Vol. 4, Issue 5 (2019)
Exploring the relationship between measured and perceived blood pressure in vision and hearing impaired adolescents
Author(s): Dr. Nagaraja S, Dr. Gajanana Prabhu B, Prakash SM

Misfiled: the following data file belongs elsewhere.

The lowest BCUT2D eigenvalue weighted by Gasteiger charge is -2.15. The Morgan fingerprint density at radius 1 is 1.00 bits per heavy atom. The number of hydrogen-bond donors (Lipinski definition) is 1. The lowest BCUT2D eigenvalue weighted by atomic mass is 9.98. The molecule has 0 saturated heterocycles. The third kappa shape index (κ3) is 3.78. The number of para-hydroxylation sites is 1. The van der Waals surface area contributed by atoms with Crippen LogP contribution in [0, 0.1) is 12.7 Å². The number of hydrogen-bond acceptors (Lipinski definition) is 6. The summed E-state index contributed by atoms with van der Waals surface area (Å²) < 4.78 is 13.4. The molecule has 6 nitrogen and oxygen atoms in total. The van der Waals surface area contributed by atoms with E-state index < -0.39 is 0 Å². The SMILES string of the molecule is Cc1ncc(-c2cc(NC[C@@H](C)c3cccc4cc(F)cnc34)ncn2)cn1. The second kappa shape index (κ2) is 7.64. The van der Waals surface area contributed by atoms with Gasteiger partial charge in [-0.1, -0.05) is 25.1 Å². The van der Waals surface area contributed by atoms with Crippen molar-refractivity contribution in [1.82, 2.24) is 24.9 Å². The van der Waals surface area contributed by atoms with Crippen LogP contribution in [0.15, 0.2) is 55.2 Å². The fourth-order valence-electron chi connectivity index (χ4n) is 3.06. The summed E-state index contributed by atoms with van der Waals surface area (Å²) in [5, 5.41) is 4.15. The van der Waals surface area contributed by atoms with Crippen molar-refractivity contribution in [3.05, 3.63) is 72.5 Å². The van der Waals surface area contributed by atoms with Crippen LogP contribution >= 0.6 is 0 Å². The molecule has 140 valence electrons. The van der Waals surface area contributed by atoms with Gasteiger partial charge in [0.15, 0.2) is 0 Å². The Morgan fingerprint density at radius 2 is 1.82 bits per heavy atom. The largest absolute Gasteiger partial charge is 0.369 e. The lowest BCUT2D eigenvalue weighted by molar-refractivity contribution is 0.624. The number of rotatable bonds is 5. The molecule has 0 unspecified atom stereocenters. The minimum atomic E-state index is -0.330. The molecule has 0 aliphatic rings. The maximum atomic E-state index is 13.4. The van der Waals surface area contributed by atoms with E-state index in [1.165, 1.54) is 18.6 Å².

Abstract: People with visual and hearing impairment need more support in their psychosocial and physical development. Child with poor vision not only face a lot of individual hardships through his early developing years but also presents many challenges and problems to the responsible adults in his life. Children’s Hypertension is a rising public health issues attracting the attention in worldwide medical professionals. Hypertension in childrenexhibits strong correlations with a variety of factors, among which bodyweight assumes considerable significance. The purpose of the present investigation was to measure the systolic and diastolic blood pressure of vision and hearing-impaired special school children of Karnataka state. Further the level of perception on blood pressure was also correlated with their actual status. The present study was conducted on 414 vision and hearing-impaired children selected through purposive random sampling technique. The study included adolescents with vision impairment (N=243) and hearing impairment (N=171) in male category. All the subjects were residents of special schools within Karnataka state. Their age ranged between 13 to 18 years. The systolic and diastolic blood pressure measurement was done by following the standard procedure. The level of perception on systolic and diastolic blood pressure of hearing as well asvision loss school children was done using a 3 point likert scale. The systolic blood pressure of 13 to 14 years with 112.24 ± 10.89; 115.94 ± 9.37 in 15 to 16 years; and 118.38 ± 9.81 in 17 to 18 years. The diastolic blood pressure was 78.68 ± 8.81 in 13 to 14 years; 79.85 ± 7.22 in 15 to 16 years; and 80.41 ± 7.13 in 17 to 18 years. On the basis of the findings of the present study it is concluded that nearly half of the special school children are found to be deviating from normal blood pressure. Further, the special school children under investigation are unable to significantly perceive their blood pressure accurately.